Our View: Payment to pepper sprayer is another black eye for workers’ comp system

10/30/2013 6:22 PM

10/30/2013 6:23 PM

Something is wrong when the police officer who pepper-sprayed UC Davis students collects more in workers’ compensation for a wounded “psyche” than his victims did in the courts. Yet, that’s the situation. Former Lt. John Pike will receive $33,350, while the 21 students who sued over the November 2011 incident received $30,000 each.

Pike, who was fired in July 2012, says that after a video of the incident went viral and his name became public, he became the target of about 27,000 texts and emails, some of them vicious.

But what about the physical and mental anguish of the students who had a painful chemical sprayed in their faces? Didn’t Pike bring the scorn upon himself by completely overreacting to a peaceful protest? And wasn’t most of the stress after he was suspended?

The university says it had no choice in the matter once the state Workers’ Compensation Appeals Board ruled.

Under California law, psychiatric injury and job-related mental stress can be cause for compensation, including permanent disability benefits. The amount depends on the level of disability, which is determined by the medical diagnosis and what the injured worker and other witnesses say, according to the state Department of Industrial Relations, which runs workers’ compensation.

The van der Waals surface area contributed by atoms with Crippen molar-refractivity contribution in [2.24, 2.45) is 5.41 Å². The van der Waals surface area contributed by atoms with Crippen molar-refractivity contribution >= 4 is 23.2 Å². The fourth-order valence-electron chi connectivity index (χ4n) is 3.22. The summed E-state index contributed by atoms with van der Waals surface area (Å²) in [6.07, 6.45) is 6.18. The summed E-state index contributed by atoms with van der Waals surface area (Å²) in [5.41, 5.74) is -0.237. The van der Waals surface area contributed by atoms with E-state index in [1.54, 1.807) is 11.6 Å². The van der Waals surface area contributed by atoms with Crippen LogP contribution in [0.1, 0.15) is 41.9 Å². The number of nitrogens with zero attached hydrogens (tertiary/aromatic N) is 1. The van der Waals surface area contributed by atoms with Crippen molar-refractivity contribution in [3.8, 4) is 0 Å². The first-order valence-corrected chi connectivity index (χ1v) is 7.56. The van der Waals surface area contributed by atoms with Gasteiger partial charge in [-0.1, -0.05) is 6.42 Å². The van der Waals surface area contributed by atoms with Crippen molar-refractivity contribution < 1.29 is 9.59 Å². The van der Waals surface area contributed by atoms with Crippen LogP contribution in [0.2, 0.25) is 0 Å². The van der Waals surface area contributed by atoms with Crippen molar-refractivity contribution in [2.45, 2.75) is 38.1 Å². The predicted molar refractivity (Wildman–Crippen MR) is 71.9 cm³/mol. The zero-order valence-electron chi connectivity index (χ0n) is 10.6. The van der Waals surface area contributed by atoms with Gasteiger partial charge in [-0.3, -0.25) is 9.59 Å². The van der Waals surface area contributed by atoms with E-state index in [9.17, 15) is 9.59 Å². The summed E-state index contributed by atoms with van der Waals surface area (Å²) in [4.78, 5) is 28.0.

Workers’ compensation has a troubled history in California. The complicated, costly system came to symbolize what was wrong with state government. Injured workers received some of the nation’s lowest benefits and employers paid skyrocketing premiums, while lawyers, doctors and others worked the system to rake in the cash. Arnold Schwarzenegger tried to fix the problems as governor in 2004 with measures to rein in doctor shopping and other abuses.

The Legislature took another crack at reform last year with a bill designed to reduce costs for businesses while increasing benefits for permanently disabled workers by limiting lawsuits and making the system more efficient.

Recent changes in the law tightened eligibility and raised the level of proof needed in psychological-stress cases. The payment to Pike, however, again sprays disrepute on California’s workers’ comp system.

Editor's Choice Videos

Join the Discussion

The Modesto Bee is pleased to provide this opportunity to share information, experiences and observations about what's in the news. Some of the comments may be reprinted elsewhere on the site or in the newspaper. We encourage lively, open debate on the issues of the day, and ask that you refrain from profanity, hate speech, personal comments and remarks that are off point. Thank you for taking the time to offer your thoughts.

Terms of Service